actual sidewalks but instead the
shoulder of the road, the fear
was propped up by the recur-
ring proof of pedestrian deaths
in these areas. On one occasion,
one of my favorite local bands
had made plans to perform in a
park pavilion in my hometown
after their other show had been
canceled. Halfway through the
performance, the police arrived
and kicked them out because
they had not been allowed to
perform there. True, my town
had public parks, but parks stand
far away from everyday life and
regulation by private ownership

quells the spontaneous perfor-
mances and political gestures
that happen all the time in a
place like Ann Arbor.
When I arrived in Ann Arbor,
public space had that unsettling
effect upon me that I thought I
saw in the people viewing the
monks and the firebrands. I
wasn't used to such a forum; life
had become regulated and rou-
tinized; transit and travel were
merely a means to the next part
of the schedule. If anyone ever
thought of these in-between
spaces, they probably did so with
contempt. But in Ann Arbor,
the walkways congest traffic
and slow down movement. This
space between destinations
(class and the coffee shopthe
house and the shop) becomes a
site of activity itself. This is all
obvious stuff. Various organiza-
tions and clubs use it to their
advantage daily. My amazement,
no doubt, is due in part to where
I grew up.
Ann Arbor
areas for all.
But let's dwell on the creative
possibilities that these spaces
offer. What responses do you
think people have had to the
guitar players and blues sing-
ers in the West Hall arch? Is it
silly? Intruding? Pointless or
sad, because "they must have
nothing better to do"? Or is it
viewed favorably? Could it even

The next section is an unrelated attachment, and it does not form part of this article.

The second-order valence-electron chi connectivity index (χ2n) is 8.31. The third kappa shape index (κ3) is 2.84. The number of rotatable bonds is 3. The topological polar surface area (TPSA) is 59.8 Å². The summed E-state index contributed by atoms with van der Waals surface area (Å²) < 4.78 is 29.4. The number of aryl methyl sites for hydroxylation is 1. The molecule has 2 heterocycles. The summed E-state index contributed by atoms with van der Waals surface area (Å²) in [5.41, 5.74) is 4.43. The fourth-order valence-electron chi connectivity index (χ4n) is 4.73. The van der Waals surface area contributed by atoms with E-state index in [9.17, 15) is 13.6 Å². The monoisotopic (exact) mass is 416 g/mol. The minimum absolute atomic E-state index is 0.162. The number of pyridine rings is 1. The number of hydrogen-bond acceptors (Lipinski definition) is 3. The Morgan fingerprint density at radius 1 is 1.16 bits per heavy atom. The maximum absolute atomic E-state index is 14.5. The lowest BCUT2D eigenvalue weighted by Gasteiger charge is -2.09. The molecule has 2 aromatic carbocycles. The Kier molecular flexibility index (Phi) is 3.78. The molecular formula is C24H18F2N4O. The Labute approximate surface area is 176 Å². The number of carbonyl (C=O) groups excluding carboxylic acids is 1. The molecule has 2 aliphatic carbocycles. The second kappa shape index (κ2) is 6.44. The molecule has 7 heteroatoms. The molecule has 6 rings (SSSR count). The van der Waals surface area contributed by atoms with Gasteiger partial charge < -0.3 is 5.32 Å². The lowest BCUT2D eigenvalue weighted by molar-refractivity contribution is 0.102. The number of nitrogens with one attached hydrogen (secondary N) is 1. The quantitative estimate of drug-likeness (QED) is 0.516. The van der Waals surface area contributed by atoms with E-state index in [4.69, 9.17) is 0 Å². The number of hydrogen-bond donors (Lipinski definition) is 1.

be viewed as a blessing?
While Oscar season has us all
trying to pick and choose "the
best" films and performances,
I offer up a call to action for
its antithesis. The context of
public space doesn't presuppose
quality, nor is there an institu-
tion behind the performances,
planning, binding and timing.
And even if people can get "spot-
ted," the space doesn't offer an
item for a resume. Anyone can
partake, the novice and the vir-
tuoso, the professional and the
non-professional, at anytime.
This is not to saythat we should
not build our resumes nor that
the performances at Hill Audito-
rium or the like are necessarily
wrong. I'm writing this because
I want to raise up public space
as another possibility, a site with
a unique set of qualities and
opportunities.
Ann Arbor has a great deal
of public performers: the Violin
Monster, Jack and the Bear,
Brian Woolridge who dances
to Michael Jackson in graffiti
alley or Tom Goss playing the
harmonica and washboard in
the DIAG. I personally have
found these performances the
most enjoyable, and not on any
grounds of good or bad art, but
simply because they always
catch me off guard.
Bohn is hanging out in all
the public spaces. To join,
e-mail jobohn@umich.edu

"Art for me is like religion
because, without it, I getlost."
A world-renowned ceramist,
Sadashi Inuzuka's transcendent
art is celebrated for exploring
the overlap between the natural
world, science and society. Over
the past 20 years, Inuzuka has
exhibited his work to national and
an international audiences. Cur-